Known for their lo-fi electronic jams and avant-garde fashion sensibilities, Metronomy, an English band hailing from Devon, recently released their fourth studio album, Love Letters. Coming off of the intense critical and commercial success of their third album, 2011s The English Riviera, Love Letters is highly anticipated production. Luckily for the band, this latest album with its highly stylized aesthetic and the unique color scheme featured in promotional materials is a challenging experiment in electronic music that shatters any expectations.
Metronomys sonic fingerprint seems perfectly suited for our modern times. With electronic beats peppered with synth melodies and a healthy dose of vintage flare, Metronomy seems to be firing on all cylinders for contemporary audiences. In this most recent effort, the theme is unflinchingly romantic and serious; the tracks deal with the idea of love and relationships. Although this topic often has the potential to be exceedingly trite, Metronomys album manages to draw listeners in with darker melodies and complicated progressions. This juxtaposition of sound and subject matter sets Love Letters apart from the other hackneyed pop expressions of love. Indeed, it seems Metronomy has decided to look to the past for inspiration in crafting Love Letters. Many songs in particular, the opening number The Upsetter and The Most Immaculate Haircut channel the melancholic melodies of older bands like The Cure and artists like David Bowie.
However, the English group is certainly not trapped in the past on Love Letters. Since their inception in the late 90s, Metronomy has concerned themselves with making music that is primarily synth-based and electronic. While it seems counterintuitive to call electronic music vintage, more recent bands to which Metronomy draws strong comparison, like LCD Soundsystem and Arcade Fire, seem to illustrate this paradox well. Many tracks on the album walk the line between old and new, and force listeners to think differently about what defines electronic funk. Tracks like Boy Racers, marked by sharp percussion and funky bass, simultaneously recall the instrumentation of ABBA and the production style of James Murphy, the genius behind Arcade Fires latest album Reflektor (2013).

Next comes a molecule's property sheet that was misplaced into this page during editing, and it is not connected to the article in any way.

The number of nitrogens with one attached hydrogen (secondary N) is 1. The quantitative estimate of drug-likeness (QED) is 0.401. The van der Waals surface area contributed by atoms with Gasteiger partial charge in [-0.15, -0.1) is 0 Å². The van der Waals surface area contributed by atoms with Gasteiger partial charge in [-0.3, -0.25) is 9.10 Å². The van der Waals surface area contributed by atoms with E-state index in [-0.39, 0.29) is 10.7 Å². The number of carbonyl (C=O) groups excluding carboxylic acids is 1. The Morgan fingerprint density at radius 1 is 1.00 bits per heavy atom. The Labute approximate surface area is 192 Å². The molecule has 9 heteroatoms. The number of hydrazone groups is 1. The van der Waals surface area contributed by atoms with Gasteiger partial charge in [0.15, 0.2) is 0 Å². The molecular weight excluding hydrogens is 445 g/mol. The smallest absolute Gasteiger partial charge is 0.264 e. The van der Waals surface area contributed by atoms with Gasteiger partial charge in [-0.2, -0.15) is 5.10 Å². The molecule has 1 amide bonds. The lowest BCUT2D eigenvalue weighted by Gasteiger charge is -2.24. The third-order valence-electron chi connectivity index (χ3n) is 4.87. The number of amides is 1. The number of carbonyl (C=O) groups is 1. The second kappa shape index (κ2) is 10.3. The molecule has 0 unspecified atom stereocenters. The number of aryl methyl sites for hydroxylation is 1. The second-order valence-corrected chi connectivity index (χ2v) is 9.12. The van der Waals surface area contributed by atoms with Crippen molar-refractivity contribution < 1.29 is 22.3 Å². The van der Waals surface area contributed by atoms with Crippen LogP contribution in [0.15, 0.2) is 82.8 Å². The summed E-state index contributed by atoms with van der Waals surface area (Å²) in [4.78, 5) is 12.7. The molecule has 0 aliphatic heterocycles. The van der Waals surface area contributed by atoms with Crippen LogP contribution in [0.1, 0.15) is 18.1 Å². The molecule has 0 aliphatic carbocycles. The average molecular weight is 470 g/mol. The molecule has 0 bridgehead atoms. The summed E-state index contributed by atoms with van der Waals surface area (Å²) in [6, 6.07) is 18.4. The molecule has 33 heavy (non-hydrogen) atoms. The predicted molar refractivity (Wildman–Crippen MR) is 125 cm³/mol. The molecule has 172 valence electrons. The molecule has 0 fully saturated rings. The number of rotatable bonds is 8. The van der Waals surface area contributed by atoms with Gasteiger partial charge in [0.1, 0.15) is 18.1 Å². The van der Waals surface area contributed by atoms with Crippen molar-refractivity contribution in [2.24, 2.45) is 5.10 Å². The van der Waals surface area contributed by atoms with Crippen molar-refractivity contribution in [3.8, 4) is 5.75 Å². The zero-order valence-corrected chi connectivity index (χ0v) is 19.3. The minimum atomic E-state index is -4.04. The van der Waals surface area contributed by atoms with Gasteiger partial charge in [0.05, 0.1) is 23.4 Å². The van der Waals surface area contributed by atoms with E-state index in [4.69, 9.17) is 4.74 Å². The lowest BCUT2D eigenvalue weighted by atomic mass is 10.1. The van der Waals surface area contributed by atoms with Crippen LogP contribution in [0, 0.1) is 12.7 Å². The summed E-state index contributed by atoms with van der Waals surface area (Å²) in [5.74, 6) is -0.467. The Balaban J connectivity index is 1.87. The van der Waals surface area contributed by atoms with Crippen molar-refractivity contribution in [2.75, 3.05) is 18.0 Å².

This vintage feel lends itself shockingly well to the bands namesake (the metronome), although, there are more than a few songs that also sound like the background music to classic arcade games. The third song on the album, Monstrous, would be best suited accompanying the side-scrolling beat em up video game Golden Axe (1989). However, this observation is far from an insult. Staying true to their roots and re-exploring those origins is something that Metronomy does with success throughout Love Letters.
Among many other notable songs, Love Letters, the title track off of the album, is an addictive jam full of pep and party vibes. Here, lead singer and songwriter Joseph Mount unapologetically sings over the bands textured instrumentation. Interestingly, one of the more endearing aspects of the band is that its music is far from flawless. Preserving its lo-fi reputation on Love Letters, the four-part band keeps small mistakes and idiosyncrasies on their tracks. This tendency is not merely a ploy to seem more accessible; the band genuinely seems to relish the process of recording an album. This kind of sincerity, particularly in the world of indie-electro-synth music, is hard to find, and it has made Metronomy a band to watch in the genre.
Above everything, Metronomy is a group composed of talented musicians striving to create groundbreaking sounds. This desire for uniqueness is not contrived or forced. In fact, Metronomy is full of heart and style. The band appeals to listeners who arent afraid to test the limits of genres and dive into creative and inspired sound explorations.